Dustin spoke on stage after the screening with many funny anecdotes in the making of QUARTET, especially in his director/actor dealings with Maggie Smith, who has quite a reputation for being “difficult”, as does Dustin. He said they got along “just fine”.
He spoke of the minutiae of the producing/directing process, how he had little to work with in terms of budget, and had to complete it using his own money. He also spoke of his preferred director methods. Hates those who keep precise lists and set ideas of how actors and equipment should move, and likes those who arrive on set with very open minds.
I am second to none in my admiration of Dustin, who is 5 years younger than me, unwillingly became an unknown actor in his early twenties, while I unwillingly became a child star aged eleven. I not only admire his acting, but also his approach to his career, designed by himself. Just as conflict exists in the good story told, it exists in the good life lived. I think we share that approach.
I’ve talked here about the ways the actor can manipulate his senses and emotions, from the inside or outside, in the unending quest for a great performance. And about having no degrees of separation between you and yourself.
Agents and managers are tools. But here’s where that plan falls apart. If you are a star, an icon like Dustin, you can do it. If you are a star like Lynn Redgrave, you can also do it (with my help). If you occupy the lower depths, like me these days, you will become the tool of those same agents and managers. The tail wags the dog.
The almost legendary story of the Agatha production in 1979 is worth telling here, only because he brought it up at great length. As a matter of fact, he chose to bring up Vanessa’s behavior too, recalling her unpopular political dance with PLO honcho Yasser Arafat. He held his nose, as though to say “Vanessa didn’t notice this?” And of course, it didn’t help the marketing of the movie.
Dustin had been invited to join Barbara Streisand, Steve McQueen, Sidney Poitier and Paul Newman who had set up their own producing company First Artists Productions. They felt that they were the most important part of movies because they were the draw, and were seen onscreen (probably true). Besides, they didn’t trust the majors’ accounting practices (definitely true), and wanted to choose their own scripts and have approval of directors, casts, writers, and final edit. They invited Dustin in with his own production company Sweetwall Productions. The second to involve Dustin, this was their 17th, Agatha.
It was beset with problems from the start. Julie Christie bowed out for health reasons. Producer David Puttnam (now a life peer) was upset he had to accommodate Dustin into what he thought was a finished script and also bowed out, (but first vowed never to work with this “difficult” actor again.) Dustin, by then executive producer, had gone over budget, and so the company took his control away. Dustin claimed he wasn’t paid in the agreed way, and insisted on maintaining control all the way up to final cut. Recently hired lawyer Phil Feldman had come in as president and chief executive officer though, changed the conceptual field, and got himself sued by Dustin for 30 million dollars, which was the amount Dustin claimed for his fee, plus what he put into it, plus the amount he claimed the movie would have made if he’d been left alone. Trust lawyers to fix things, right?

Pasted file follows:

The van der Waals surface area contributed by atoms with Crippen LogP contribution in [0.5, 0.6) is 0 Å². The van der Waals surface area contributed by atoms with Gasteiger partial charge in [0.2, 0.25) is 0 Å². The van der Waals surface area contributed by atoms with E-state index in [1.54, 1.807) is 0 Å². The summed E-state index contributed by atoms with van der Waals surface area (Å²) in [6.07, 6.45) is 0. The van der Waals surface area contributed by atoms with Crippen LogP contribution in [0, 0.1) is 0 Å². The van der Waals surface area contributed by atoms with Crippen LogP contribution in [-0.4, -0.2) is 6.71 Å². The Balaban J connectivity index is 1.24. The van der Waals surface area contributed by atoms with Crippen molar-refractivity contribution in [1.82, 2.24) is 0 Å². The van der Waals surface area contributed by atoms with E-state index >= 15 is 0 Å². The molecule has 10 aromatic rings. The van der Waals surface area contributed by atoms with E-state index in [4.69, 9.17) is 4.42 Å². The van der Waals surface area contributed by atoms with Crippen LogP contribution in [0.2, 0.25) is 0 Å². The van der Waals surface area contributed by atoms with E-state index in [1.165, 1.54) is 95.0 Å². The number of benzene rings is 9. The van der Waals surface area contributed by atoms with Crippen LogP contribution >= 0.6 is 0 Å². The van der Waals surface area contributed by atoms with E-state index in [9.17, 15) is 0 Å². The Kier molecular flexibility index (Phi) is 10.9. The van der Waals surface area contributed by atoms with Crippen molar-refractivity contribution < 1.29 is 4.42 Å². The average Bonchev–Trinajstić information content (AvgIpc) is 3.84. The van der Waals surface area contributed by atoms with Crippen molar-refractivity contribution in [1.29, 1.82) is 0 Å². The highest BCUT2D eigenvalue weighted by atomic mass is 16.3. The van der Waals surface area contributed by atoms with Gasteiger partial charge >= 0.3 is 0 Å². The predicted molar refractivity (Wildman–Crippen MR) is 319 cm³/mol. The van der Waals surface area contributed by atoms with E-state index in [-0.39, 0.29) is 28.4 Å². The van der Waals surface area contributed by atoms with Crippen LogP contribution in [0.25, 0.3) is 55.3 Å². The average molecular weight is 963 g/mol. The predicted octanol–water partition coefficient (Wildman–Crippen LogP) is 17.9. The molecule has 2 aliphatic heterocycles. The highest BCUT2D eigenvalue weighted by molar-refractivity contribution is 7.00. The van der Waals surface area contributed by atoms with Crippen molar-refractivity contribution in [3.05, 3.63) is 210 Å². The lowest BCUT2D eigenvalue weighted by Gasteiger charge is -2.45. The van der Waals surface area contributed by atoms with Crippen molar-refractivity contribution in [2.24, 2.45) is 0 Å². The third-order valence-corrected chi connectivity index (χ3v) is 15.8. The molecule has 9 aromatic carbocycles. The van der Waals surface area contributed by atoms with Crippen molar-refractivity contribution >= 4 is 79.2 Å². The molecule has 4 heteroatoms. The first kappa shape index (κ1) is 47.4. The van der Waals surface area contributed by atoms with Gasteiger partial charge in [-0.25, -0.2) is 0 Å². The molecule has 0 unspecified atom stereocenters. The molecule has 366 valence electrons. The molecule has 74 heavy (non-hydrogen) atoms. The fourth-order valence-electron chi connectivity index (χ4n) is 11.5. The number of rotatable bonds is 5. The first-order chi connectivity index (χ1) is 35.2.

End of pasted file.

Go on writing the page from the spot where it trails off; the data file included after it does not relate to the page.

Anybody who thinks that major stars are loving warm human beings are just plain wrong. They lord it, often unyieldingly, over their individual turfs.
Anyway, it became clear that the presence of Agatha director Michael Apted approved by Agatha actor/producer Dustin Hoffman, this night was not without purpose. It was a time for digs, and they flew. But Dustin also graciously congratulated Michael for the success of 56 Up, the continuing follow-up of his Up Series examination of cradle-to-grave British lives.
The time came for the Q & A, but there were no microphones available for audience participation, and so an actor in the front row got up and joined them with his actor question. Then I decided it was my turn. I put up my hand, and Michael asked me up on the stage, and so it was that I shook hands with Dustin.
I said that he and I had worked together some 50 years ago, but it was not as actors. It was in the kitchen at Ted Flicker’s The Premise on Bleecker Street, where we made the coffee, served the refreshments and cleaned up afterwards, while his friend Gene Hackman was improvising along with George Segal and Joan Darling up on the platform.
“You”, said I, “went on to become the iconic star that you are, and I went on to become Vanessa Redgrave’s brother-in-law, and then a director. And come to think of it, didn’t Vanessa get into the litigation act too? I have vague memories of that.” He looked a little stunned.
At which point Michael hurriedly asked me to move on with a question, which was “Now that you’ve crossed the aisle into the director’s corner, will it have changed you when you next act in a movie?” To which he replied that he wasn’t sure, but it would certainly make him more sensitive.
[As I left the stage, I couldn't help but recall an essay I had written for the L.A. Daily journal. In it, I reflected that I'd studied acting technically from the outside (British, Canadian) inside (U.S. the Method, Lee), and then ventured into the theater of the truly absurd, the inside of a courtroom, not pretending real life, but actually doing real life, villains and crooked deus ex machinas and all. I thought I bet Dustin or Pacino or De Niro wouldn't dare go that far. Maybe I'm ahead of 'em. Yup, foolish, and I'm proud of myself!!!]
And so a great evening came to an end.
Go and see Quartet. I think you’ll like it.